List of Foods That Do Not Cause Insulin Release

Contrary to what many believe, carbohydrates -- that is, sugar and starch -- are not the only macronutrient that stimulates the release of insulin, the hormone responsible for clearing excess glucose from the bloodstream and packing it, in the form of fatty triglycerides, into fat cells. Protein also stimulates insulin release. Dietary fat is the only one of the three macronutrients that does not cause insulin release. Therefore, food that is made up entirely of, or predominantly of, fat is the only type that does not cause insulin release. Note that this categorization does not apply to type I diabetics, who are not able to produce insulin at all.

Olive Oil and Other Plant-Derived Oils

Olive oil with fresh olives (Image: mythja/iStock/Getty Images)

Oil is pure plant-source fat, whether it is olive, canola, sunflower, sesame, peanut, coconut, soy or corn. One ounce of oil is about 28 grams of fat because 1 ounce converts to about 28 grams in the metric system. It makes no difference to this equation whether the fat is saturated or unsaturated. It is probably more helpful, and certainly more accurate, to think of oil as being fat, rather than containing fat. Dietary fat by itself, including these foods, does not cause insulin release.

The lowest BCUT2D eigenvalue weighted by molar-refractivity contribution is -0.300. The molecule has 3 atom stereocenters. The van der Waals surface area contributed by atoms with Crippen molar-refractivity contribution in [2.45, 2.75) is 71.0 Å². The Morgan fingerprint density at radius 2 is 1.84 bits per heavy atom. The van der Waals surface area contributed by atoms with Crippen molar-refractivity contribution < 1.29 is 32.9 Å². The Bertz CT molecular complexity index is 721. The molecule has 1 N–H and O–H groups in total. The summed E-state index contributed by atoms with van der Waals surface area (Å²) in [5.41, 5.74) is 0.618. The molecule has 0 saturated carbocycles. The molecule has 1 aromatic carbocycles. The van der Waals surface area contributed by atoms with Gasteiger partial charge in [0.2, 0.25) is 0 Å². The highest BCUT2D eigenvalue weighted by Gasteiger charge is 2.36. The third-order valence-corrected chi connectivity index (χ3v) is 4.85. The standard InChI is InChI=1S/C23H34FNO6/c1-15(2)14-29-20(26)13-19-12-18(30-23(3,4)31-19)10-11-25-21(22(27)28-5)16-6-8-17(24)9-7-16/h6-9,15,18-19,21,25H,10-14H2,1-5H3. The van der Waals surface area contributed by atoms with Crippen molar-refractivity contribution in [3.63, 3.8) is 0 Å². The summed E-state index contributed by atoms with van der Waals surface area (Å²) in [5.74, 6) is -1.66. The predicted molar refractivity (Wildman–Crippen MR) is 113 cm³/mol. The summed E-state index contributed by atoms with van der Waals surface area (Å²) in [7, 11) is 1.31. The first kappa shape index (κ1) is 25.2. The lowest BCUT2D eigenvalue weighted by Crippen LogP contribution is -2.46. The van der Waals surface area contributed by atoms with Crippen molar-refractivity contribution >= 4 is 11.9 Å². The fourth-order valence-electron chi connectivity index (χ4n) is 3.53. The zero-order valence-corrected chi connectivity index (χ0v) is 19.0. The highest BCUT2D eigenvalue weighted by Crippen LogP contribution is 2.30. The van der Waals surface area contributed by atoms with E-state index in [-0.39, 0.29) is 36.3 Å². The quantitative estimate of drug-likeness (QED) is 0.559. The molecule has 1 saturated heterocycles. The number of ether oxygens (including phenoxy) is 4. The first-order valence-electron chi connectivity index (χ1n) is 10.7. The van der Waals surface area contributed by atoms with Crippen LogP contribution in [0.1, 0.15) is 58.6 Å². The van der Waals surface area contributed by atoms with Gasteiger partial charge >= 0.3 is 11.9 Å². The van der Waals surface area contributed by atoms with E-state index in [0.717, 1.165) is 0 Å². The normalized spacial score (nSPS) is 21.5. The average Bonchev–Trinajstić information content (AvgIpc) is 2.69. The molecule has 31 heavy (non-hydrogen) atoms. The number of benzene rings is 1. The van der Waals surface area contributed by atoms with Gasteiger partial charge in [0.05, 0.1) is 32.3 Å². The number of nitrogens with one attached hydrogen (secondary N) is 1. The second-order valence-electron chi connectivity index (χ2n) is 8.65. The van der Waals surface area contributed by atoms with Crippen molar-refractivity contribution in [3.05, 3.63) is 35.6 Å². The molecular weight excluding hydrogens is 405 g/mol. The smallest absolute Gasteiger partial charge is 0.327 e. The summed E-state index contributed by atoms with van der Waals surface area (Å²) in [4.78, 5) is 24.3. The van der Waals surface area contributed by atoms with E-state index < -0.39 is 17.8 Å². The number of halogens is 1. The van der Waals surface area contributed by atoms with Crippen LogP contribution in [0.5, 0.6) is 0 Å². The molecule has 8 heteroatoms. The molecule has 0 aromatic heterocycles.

Butter curls (Image: Robyn Mackenzie/iStock/Getty Images)

Two tbsp. butter, about 1 ounce, contain 22 grams of fat and no carbohydrates or protein. The other 6 grams in the 28 grams ounces of butter is made up mostly of water, along with a small amount of milk solids. Butter eaten by itself does not stimulate the release of insulin.

Cream Cheese

Cream cheese with bread (Image: bit245/iStock/Getty Images)

Nearly all of cream cheese's macronutrient value is in fat, as 1 ounce of cream cheese contains 9 grams of fat, but only 1 gram of carbs and 2 grams protein. That would mean that it stimulates little insulin release.

Macadamia Nuts

Macadamia Nuts (Image: SeneeSriyota/iStock/Getty Images)

One ounce of macadamia nuts contains 21grams fat, with only 4 grams carbohydrate and 2 grams protein. Almonds, by contrast, contain only 15 grams fat, coupled with 5 grams carbohydrate and 6 grams protein. That means that although macadamia nuts will stimulate some insulin production, it won't be as much as almonds. Dr. Robert Atkins, creator of the low-carbohydrate Atkins Diet, recommended that people who are extremely resistant to the action of insulin eat macadamia nuts, which have the highest ratio of fat to carbohydrate and protein combined.

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